Human Capital Management Blog

Strategies for HCM Professionals

4 key aspects of the ongoing push for ‘predictable scheduling’

predictable schedulingBy James Arsenault, Director of Dayforce Product Marketing at Ceridian.

A large part of the job in human capital management is handling the daily grind of workforce management. This is especially true in food-service, retail and other industries where employees are asked to adhere to a fluid schedule with shifts varying wildly from day to day. The logistical issues can become overwhelming.

In recent years, a backlash has begun to mount as some employees have struggled with especially difficult scheduling practices. For example, imagine working an evening shift one day, getting home late at night and having little time to sleep before tackling morning hours the following day. This leaves limited time for family or other aspects of work-life balance.

The response has been a strong push for “predictable scheduling.” One of employees’ biggest pet peeves is having to cover difficult shifts on short notice – this makes it difficult for people to plan their daily lives. For this reason, workers have begun asking for more stable routines from day to day.

According to TLNT, this is more than just idle chatter among workers – this is a large-scale movement that has a great deal of support. John Thompson, a partner at Atlanta law firm Fisher and Phillips, told the news source that a great deal of media discourse has helped push us toward a more “predictable” work future.

“The public relations push for this campaign is probably just getting underway,” Thompson explained. “A steady stream of similar media reports, ‘studies,’ position papers and press releases is likely in coming months. Employers who oppose a one-size-fits-all, effectively compulsory approach to employee scheduling should be prepared to mount an early, effective response to such proposals.”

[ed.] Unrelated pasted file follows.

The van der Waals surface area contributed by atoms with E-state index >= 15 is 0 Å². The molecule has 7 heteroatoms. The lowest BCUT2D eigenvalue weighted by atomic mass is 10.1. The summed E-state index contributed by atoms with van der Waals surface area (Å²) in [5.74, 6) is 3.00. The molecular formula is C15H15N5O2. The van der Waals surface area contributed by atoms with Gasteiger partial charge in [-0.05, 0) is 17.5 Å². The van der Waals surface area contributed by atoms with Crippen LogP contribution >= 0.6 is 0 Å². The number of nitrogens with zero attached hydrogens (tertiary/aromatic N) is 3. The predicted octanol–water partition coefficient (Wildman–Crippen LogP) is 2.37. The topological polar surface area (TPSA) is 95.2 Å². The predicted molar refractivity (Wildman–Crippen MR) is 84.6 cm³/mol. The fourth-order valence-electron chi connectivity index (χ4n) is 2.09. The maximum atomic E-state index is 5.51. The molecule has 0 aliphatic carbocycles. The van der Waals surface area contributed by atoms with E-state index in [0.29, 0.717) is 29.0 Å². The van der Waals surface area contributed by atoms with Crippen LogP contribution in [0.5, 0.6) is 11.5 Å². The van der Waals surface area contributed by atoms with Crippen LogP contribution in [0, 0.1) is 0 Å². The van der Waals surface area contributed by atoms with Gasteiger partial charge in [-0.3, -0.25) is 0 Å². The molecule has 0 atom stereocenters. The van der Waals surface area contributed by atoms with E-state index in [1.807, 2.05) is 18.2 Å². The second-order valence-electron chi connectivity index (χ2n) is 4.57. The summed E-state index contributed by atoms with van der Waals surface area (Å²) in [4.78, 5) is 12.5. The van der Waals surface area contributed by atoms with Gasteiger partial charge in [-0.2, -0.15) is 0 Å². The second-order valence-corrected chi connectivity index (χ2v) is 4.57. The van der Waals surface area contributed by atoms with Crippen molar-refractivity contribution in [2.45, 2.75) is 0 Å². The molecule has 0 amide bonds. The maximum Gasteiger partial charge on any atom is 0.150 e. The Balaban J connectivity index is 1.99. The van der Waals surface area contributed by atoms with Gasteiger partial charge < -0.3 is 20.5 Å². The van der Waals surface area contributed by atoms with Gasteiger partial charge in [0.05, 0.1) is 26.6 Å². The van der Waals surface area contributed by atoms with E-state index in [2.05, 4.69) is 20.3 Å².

For further details, there are four key aspects of the campaign for better scheduling that are worth keeping an eye on.

Timely schedule updates
Employees require their schedule updates in a timely fashion. With even a week’s notice about when and where to be at work, an employee can plan the rest of their life and limit unforeseen conflicts. Employees everywhere are clamoring for more notice.

Employee schedule change requests
Once workers receive their schedules, they’d like to be able to make minor adjustments if necessary – switching shifts with others, adjusting their hours and so on. Ideally, it would be quick and painless for people to make such requests.

Fair handling of change requests
When employees do request changes to their work schedules, employers should try to be accommodating. TLNT reports that laborers are lobbying to compel organizations to grant certain kinds of requests, unless they have a “bona fide business reason” to deny them.

Fair compensation
Sometimes schedules aren’t worked as planned – for example, an employee might show up just for an hour or two to cover for someone else. In these situations, it’s important to pay employees enough to make the work “day” worth their while, even if it’s short.

Managing all of these details requires a cloud-based single application for human capital management that gives organizations access to real-time data. With one employee record, one user experience and no interfaces, organizations can find and hire the right people, process pay, manage benefits enrollment, maintain HR records, and schedule staff while keeping both work-life balance and compliance in mind. Learn more about Dayforce HCM and Ceridian. Makes Work Life Better™

James ArsenaultJames Arsenault directs the Dayforce Product Marketing group at Ceridian, responsible for understanding and communicating how Dayforce HCM helps organizations empower their employees, improve productivity and increase profitability. Prior to joining Dayforce, James worked in corporate development at StormFisher Biogas (a renewable energy company acquired by a joint venture of GE and AES). James has a degree in Business from the Richard Ivey School of Business at Western University. James lives in Toronto and enjoys music, travel, and technology.

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